And how could poor countries benefit from the discoveries we already have?
Special programs for the poorest countries, like some African countries, must be created. That is what I would like to happen with liver cancer. These patients will not have access to the drugs. I would like the companies –whom I recognise have a capital role because that kind of research would not be possible without them– to consider also special programs for the Third World.

Many alternative therapies appeared around cancer. What is your opinion on them?
It is a known situation. We are academicians. We apply the scientific method, governed by rigorous rules and criteria. One cannot claim a drug is better because a patient felt better. We need a design, clear objectives, a low risk ensuring the drug works in up to 95% of the cases. That is, the risk of a false positive is lower than 5%. If you do not apply the scientific method, doctors like Ryke Geerd Hamer [who suggested an alternative therapy for cancer and was condemned by justice] can say: «that works just fine for me». But how do I know? How do I measure it? Without the scientific method it is very difficult to know if what they claim is true or not. Scientists are sceptics. We have to be convinced that something is true; that whatever this person is using cures or helps. The world of oncology and cancer patients is subscribed to para-academic medicine. Sometimes medicine does not have the solution. If a patient went through surgery, radiotherapy, chemotherapy and molecular therapy and nothing worked, at some point the doctor must talk to him –one of the hardest things– and tell him he will be given three final supports: psychological support, nutritional support and pain therapy. But we cannot give them any more drugs to improve life expectancy because everything failed. Some people and organisations take advantage of that and offer hope for the ill, and people need hope. That is something we need to live with.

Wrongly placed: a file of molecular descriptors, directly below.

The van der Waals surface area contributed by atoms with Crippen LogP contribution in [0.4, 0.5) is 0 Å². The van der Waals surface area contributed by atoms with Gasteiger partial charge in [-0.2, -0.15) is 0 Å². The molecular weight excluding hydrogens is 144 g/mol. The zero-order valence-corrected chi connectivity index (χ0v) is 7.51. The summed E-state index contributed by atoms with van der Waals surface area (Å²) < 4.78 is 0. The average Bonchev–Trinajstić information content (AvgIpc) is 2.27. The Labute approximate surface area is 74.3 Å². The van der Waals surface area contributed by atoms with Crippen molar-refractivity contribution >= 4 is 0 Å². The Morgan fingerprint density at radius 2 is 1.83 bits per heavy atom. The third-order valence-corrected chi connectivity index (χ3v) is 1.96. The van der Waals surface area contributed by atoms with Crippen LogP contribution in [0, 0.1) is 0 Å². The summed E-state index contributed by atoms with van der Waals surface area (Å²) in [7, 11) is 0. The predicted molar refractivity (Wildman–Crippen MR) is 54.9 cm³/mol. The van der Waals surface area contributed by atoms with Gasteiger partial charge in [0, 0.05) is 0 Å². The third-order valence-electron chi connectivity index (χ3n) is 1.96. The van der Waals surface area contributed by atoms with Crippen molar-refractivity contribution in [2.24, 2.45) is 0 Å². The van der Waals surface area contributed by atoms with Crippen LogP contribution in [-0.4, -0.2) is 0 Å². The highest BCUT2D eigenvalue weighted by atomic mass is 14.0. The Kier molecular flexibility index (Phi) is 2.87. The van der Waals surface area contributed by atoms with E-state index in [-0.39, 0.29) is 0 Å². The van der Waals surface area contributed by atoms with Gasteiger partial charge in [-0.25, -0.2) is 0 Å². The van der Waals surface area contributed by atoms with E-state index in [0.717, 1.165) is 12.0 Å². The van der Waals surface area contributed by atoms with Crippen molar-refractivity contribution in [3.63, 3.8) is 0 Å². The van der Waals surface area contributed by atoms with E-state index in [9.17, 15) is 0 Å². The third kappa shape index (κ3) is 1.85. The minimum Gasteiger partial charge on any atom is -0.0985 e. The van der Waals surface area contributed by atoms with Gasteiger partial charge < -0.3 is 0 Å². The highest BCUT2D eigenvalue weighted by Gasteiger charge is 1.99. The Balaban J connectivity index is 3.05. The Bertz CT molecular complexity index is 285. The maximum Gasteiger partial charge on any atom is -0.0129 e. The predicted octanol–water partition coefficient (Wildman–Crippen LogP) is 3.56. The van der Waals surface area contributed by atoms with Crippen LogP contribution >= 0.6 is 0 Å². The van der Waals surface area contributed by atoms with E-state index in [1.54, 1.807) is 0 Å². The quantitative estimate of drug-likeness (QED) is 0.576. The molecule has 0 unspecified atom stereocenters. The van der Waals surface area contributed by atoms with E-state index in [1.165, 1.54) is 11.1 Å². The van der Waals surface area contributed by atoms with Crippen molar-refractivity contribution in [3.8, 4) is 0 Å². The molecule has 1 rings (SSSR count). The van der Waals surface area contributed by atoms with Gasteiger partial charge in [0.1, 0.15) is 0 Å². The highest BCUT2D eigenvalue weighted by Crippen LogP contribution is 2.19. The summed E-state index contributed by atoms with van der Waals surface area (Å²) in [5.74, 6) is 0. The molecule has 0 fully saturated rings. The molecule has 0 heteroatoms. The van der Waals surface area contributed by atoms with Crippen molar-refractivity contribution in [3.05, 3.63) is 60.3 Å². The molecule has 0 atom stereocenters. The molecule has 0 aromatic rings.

You explain in your talks how genetic incidence of cancer is very low, around 5%, and the fact that the illness is more related to lifestyle.
We have to personalise cancer to cancer. In the recent case of actress Angelina Jolie and breast cancer, she is a patient with family precedents, but that is only 5% of breast cancer patients, and from them 20% will have that specific mutation. It is a small percentage, not at all comparable to the effect of tobacco. Tobacco causes 30% of cancers: larynx, pharynx, lung, pancreas or bladder, and is a co-factor of liver cancer. Another factor is diet. A fibre-rich diet prevents colon cancer, and a diet without fibre predisposes to it. Pollution can also cause a type of cancer, as can sunlight. There are many factors.

You also talked about virus and bacteria causing cancer.
Infections are responsible for 20% of cancers. They are very important, like Helicobacter pylori [coiled bacteria that live in the human stomach]. Nowadays, a two-drug treatment can remove these bacteria that cause stomach cancer. It is treatable. B virus can also be prevented with vaccines. Concerning C virus, we have an 80% response with triple therapies. The same thing happens with human papilloma virus.

There are opportunists such as the nun and doctor Teresa Forcades, very publicised in the Catalan television channel TV3, who became very famous, among other things, for not getting the vaccine for the human papilloma virus.
The general recommendation is to prevent infection of the virus because it produces cervical cancer, and we recently discovered it raises the probability for pharynx cancer. As the number of cases increases, the recommendation is to eradicate the virus, and vaccination is the only way. Treatment is not enough. This also applies to B virus. There is no vaccine for C virus, unfortunately, but the virus can be removed. Those cancers can be treated fighting the infections that cause them.

1. First and –up until now– only drug to treat liver cancer. A great investment–made by Bayer– and more than five years of research led by Josep Maria Llovet and Jordi Broix from the Clinical Hospital in Barcelona, in collaboration with Mount Sinai School and more than 120 centres around the world, were necessary. Sorafenib acts blocking the proliferation of tumour cells and prevents new blood vessels from being formed. (Go back)

«Liver cancer is a poor country disease, like China, Mongolia, Central African Republic, Uganda and South Africa. Prevalence there is astonishing»

© Mètode 2013 - 79. Online only. Pathfinders in Science - Autumn 2013
Journalist, Barcelona.